New OrleansA year ago, 13-year-old Courtney Jones regularly got into fights on the school bus. His grades usually hovered around a D average. Sometimes, children he knew in his neighborhood might talk with him about how fun it was to break into cars. He never did it. But that’s the kind of influences he was around.
Then he joined The Roots of Music Crusaders Marching Band, an ambitious afterschool program provided free-of-charge to 102 New Orleans middle school children between the ages of nine and 14. It was founded in 2008 by snare drummer Derrick Tabb, an alum of the Grammy Award-winning Rebirth Brass Band. Tabb insisted that the program provide buses to get the children to the program, as well as tutors and meals once they’re there.
“It’s my ‘no-excuses’ plan,” says Tabb, whose six-foot-four frame can be seen from blocks away as he marches with the children through the surrounding neighborhood. Every night, he and his staff have been preparing the young musicians to perform in three-hour-long parades as New Orleans hosts its first Mardi Gras celebration in two years following a temporary halt due to the COVID-19 pandemic.
Though the majority of the band members are boys, girls also participate. They include 10-year-old clarinetist Skylar Carter, who attends St. Leo the Great Catholic School. She reports two benefits beyond the joy of performing with Roots: “My grades have improved,” she says. “Plus, I get to skip Catechism.”
As the first parades approached, nerves hit eight-year-old Dedric Powell, who belongs to the “Sprouts of Music” spinoff of Roots for younger kids. “I feel special because I’m in the front,” says Dedric, one of two children who carry swords and march directly behind the band’s banner. “But I’m still scared because we’re marching for the first time. And I’m supposed to keep my eyes looking forward. But if the floats are throwing beads ahead of us, I’m worried that I might slip on those beads.”
Outside, in the school’s brick courtyard, Courtney and two of his friends, 14-year-old Tyler Guidry and 13-year-old Chad Brown, both baritone players, were doing 100 push-ups while Tabb stood nearby and watched. The push-ups were penalty for the boys’ typical misbehavior: laughing and joking.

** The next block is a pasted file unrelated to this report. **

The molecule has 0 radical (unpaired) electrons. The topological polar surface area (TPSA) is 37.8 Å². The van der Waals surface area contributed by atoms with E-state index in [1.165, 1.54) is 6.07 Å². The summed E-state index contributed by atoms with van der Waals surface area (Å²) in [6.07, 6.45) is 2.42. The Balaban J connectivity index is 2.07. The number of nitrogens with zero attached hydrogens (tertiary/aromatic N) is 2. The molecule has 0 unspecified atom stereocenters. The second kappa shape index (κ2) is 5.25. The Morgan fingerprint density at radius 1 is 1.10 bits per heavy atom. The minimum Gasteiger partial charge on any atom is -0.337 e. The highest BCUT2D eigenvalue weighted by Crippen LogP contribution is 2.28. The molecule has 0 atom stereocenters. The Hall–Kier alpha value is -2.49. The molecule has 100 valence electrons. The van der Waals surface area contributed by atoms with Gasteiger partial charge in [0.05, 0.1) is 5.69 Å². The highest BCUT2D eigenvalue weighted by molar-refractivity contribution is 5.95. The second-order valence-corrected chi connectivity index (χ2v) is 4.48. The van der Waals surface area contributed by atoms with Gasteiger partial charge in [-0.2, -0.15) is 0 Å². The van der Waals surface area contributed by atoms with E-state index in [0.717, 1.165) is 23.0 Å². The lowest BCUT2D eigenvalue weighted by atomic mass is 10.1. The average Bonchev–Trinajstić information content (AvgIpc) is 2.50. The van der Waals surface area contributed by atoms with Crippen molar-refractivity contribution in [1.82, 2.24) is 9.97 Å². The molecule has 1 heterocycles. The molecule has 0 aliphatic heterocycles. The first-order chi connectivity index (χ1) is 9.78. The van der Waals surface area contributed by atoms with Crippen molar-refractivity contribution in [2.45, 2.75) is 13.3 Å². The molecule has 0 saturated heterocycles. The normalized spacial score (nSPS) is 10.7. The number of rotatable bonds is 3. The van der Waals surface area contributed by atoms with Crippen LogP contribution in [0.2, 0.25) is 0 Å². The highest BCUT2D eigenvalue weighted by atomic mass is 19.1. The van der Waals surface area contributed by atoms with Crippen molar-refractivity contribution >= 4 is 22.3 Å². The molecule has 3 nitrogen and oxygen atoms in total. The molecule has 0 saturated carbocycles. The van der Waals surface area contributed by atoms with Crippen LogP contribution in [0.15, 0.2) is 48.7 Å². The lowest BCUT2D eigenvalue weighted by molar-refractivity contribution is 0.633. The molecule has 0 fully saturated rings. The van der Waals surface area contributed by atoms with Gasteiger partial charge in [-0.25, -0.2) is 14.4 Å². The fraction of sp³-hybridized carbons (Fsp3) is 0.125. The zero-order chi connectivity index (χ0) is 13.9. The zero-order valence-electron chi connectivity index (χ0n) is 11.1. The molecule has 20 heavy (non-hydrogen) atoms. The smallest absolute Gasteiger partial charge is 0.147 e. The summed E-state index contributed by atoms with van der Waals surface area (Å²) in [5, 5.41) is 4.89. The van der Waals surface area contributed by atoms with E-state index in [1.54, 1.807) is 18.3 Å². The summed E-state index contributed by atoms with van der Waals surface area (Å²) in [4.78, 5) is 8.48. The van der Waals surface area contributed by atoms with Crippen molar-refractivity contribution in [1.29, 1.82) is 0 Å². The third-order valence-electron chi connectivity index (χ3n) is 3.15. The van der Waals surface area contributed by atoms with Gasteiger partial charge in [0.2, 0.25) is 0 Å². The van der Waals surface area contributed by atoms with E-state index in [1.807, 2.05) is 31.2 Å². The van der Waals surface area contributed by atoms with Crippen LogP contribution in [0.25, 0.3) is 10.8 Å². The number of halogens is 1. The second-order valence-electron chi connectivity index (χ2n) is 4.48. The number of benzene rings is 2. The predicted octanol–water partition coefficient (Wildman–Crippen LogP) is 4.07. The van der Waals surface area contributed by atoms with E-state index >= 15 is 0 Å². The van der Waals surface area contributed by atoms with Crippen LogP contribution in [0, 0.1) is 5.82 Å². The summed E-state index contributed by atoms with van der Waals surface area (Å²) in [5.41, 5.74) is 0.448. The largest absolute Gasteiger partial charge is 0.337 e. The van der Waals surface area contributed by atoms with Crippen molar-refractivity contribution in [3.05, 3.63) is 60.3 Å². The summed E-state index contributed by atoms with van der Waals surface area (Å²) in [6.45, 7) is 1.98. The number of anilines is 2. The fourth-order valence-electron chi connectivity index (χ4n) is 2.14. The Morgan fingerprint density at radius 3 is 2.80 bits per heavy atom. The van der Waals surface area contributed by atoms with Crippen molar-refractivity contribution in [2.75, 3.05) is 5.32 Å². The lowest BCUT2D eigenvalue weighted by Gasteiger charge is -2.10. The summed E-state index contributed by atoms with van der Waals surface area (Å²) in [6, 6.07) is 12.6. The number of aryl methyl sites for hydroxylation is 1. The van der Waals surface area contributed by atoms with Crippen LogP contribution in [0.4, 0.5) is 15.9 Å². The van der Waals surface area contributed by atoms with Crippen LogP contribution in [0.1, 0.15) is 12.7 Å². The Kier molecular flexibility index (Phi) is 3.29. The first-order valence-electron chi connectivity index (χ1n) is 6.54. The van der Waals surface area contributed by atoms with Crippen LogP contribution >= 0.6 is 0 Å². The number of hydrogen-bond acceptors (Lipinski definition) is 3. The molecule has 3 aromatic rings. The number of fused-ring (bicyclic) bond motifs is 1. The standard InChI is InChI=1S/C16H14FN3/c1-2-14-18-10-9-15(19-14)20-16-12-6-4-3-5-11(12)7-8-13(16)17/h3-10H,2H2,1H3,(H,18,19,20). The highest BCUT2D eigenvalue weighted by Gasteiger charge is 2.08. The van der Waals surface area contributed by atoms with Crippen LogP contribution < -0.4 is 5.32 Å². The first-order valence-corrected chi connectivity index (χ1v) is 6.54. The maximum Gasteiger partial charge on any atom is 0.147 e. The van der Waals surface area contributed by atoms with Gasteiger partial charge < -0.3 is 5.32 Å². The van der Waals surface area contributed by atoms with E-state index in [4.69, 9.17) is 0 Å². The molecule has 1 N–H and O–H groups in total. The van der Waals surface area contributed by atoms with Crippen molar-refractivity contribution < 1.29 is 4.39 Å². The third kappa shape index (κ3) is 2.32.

While the trio still needs to be disciplined every now and then, the frequency of those push-ups has declined in recent months. Courtney’s grades also have improved significantly, first to Cs, and now to Bs, and even some As. His school has started to call the staff at Roots whenever he misbehaves—as he did recently when he yelled at a girl and was sent home with a laptop for two weeks of virtual learning.
Still, Courtney is proud of the enormous growth he’s experienced since he first picked up his horn 11 months ago. “It’s like a warm feeling across my body,” he says.
He practices his mellophone at home at night—to the joy of his neighbors, who tell him how good he sounds. His younger sister Ka’ny, whom he calls “Pie,” is learning to be a majorette and often twirls her batons while Courtney plays. Sometimes the two of them march, twirling and playing songs, around their Irish Channel neighborhood, where they live with their grandmother, Cathy Jones.
Jones knows what drives Courtney to be disruptive at school. Though she is his guardian, he still sees his parents, both of whom suffer from mental health conditions. That bothers him, his grandmother says. “He is dealing with some things inside him.”
Courtney acknowledges that he feels bad if a parent shows up and causes a stir. But he says being in the Roots of Music program helps him focus on something positive. “Now, when I’m in school, I think to myself, I just need to get through this whole day, because I know after school, when I have practice, I can play my horn and do what I want to do. My life now is school, practice, sleep, repeat.”
Though many programs focus on younger children or on teenagers, the middle schoolers that Roots targets are at a crucial age, says Emily Wolff, director of the Mayor’s Office of Youth and Families. “They are going through physical and emotional changes and really developing a sense of identity, about what they’re interested in and who they want to be around.”
Because of the pandemic and an increase in gun violence in the city, many local children end up isolated at home, Wolff says. That isolation takes a mental toll, unless they can spend time after school in a safe, family atmosphere like Roots.
Tabb says that this year’s band is “unlike any other.” While Courtney started learning to play his horn 11 months ago, 90 percent of his band are beginners who first picked up their instruments just three months ago. But there’s a zeal Tabb hasn’t seen before, with children begging to stay late at the program. Daily attendance rates are up to 95 percent, higher than ever before. “They’re putting their all into it,” Tabb says, “because they know what life is like without it.”